The Need for Sleep

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Running head: IMPROVING STUDENT PERFORMANCE WITH LATER START TIMES IN SECONDARY SCHOOLS ACTION RESEARCH PROJECT

Improving Student Performance with Later Start Times in
Secondary Schools Action Research Project
Brad Barton
University of Phoenix
REMAEDAS22 EDD 577
June Gronert
February 19, 2008

Chapter I: Introduction
Problem Statement
The problem is that Kelsey High School was in its third year as a “school in needs of improvement.” The state formed an intervention team, and was evaluating the school’s improvement plan. The district was examining avenues to improve academic success in an effort to meet federal benchmarks for No Child Left Behind (NCLB). Purpose Statement

The purpose of this action research project was to study the effects of later start times at secondary high schools on academic achievement and behavior as measured by truancy, absenteeism, norm referenced scores on the high school proficiency exams, and student and teacher perceptions of a later start time on the school’s learning environment. Description of the Community

At the time of this study, the community of Kelsey was located in the western United States with a city population of 8,300 and a county population of 24,000. Kelsey was a one-hour drive from a major city and was identified as a rural agricultural community. As such, ethnicity in the community was influenced by migrant and transient seasonal workers. The economy of Kelsey was reliant on farms and local diaries and was supported by a military naval base. The average family income in Kelsey was $41,000 and 12% of the population in Kelsey lived below the poverty line. Another element of the community was a nearby Native American reservation whose students commuted into town to attend the county’s only high school along with the students who commuted from the naval base. The community’s identity was largely influenced by the local schools’ successes, and the community was heavily involved in the school’s extracurricular activities. Most residents in the community associated with a strong family influence, and had a sense of safety within the community and the school. Description of Work Setting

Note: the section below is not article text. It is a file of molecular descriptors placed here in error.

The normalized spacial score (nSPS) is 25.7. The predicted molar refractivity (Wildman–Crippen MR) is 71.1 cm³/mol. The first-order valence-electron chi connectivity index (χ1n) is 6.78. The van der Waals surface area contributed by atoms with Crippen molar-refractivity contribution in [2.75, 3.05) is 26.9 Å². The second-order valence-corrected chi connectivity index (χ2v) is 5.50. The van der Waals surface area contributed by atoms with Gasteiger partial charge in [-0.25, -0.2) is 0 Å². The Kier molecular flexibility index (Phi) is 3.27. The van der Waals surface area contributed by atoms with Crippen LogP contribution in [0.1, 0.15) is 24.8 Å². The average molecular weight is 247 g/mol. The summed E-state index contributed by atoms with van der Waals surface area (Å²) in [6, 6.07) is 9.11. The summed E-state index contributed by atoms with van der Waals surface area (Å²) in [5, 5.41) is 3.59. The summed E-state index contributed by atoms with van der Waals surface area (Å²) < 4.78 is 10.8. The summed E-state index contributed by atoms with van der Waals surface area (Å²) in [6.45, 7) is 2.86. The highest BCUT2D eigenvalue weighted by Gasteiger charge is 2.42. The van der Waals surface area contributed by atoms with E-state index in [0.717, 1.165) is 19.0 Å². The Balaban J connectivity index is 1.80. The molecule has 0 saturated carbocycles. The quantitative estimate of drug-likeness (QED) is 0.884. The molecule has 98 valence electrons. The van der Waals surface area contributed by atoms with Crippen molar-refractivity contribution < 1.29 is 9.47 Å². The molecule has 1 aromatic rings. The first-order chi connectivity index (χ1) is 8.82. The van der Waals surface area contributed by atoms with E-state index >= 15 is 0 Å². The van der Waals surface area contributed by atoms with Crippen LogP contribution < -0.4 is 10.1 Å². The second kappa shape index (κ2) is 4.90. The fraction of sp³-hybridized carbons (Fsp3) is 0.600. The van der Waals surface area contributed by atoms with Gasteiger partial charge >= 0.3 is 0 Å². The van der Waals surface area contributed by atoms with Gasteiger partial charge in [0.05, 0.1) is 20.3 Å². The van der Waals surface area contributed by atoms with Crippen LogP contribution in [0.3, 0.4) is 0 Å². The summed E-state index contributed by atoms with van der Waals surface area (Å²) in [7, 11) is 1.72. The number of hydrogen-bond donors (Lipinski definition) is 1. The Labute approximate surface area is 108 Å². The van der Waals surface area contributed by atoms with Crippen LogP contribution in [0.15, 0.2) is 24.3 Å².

At the time of this study, Kelsey Unified School District was composed of four elementary schools, one middle school, and one high school. There was one private kindergarten through twelfth (k-12) grade school in the community, along with a satellite campus of a nearby community college. The school district was one of the smaller districts in the state comprised of 4100 students in the district with 1,290 located at the target school in the study. The school was smaller in total student population than the other high schools within the region and was the smallest 4A (the largest classification in the state) school in the state. Kelsey High School’s mission statement was “to provide a safe, respectful environment conducive to a learning experience, which produces motivated and independent lifelong achievers.” (Kelsey High School Student Handbook, p. 3). Kelsey High School was 69% Caucasian, 13% American Indian, 12% Hispanic, and the remainder of the schools population was 4% Asian, and 2% Black/African American. The start time at Kelsey High was 8:10 am with a 0 (zero) hour that begins at 7:00 am. At the time, 38% of students attended a 0 hour class, and the school day ended at 2:45 pm. Writers Role

At the time of this study, the writer held a Master of Arts in Education from the University of Phoenix, Salt Lake City Campus, and was completing a second Master’s degree in Administration and Leadership from the University of Phoenix Reno, Nevada campus. He had four years classroom teaching experience as an English as a second language specialists in a secondary school setting and two additional years teaching foreign language at private secondary school. In his school, the writer sat on the school...
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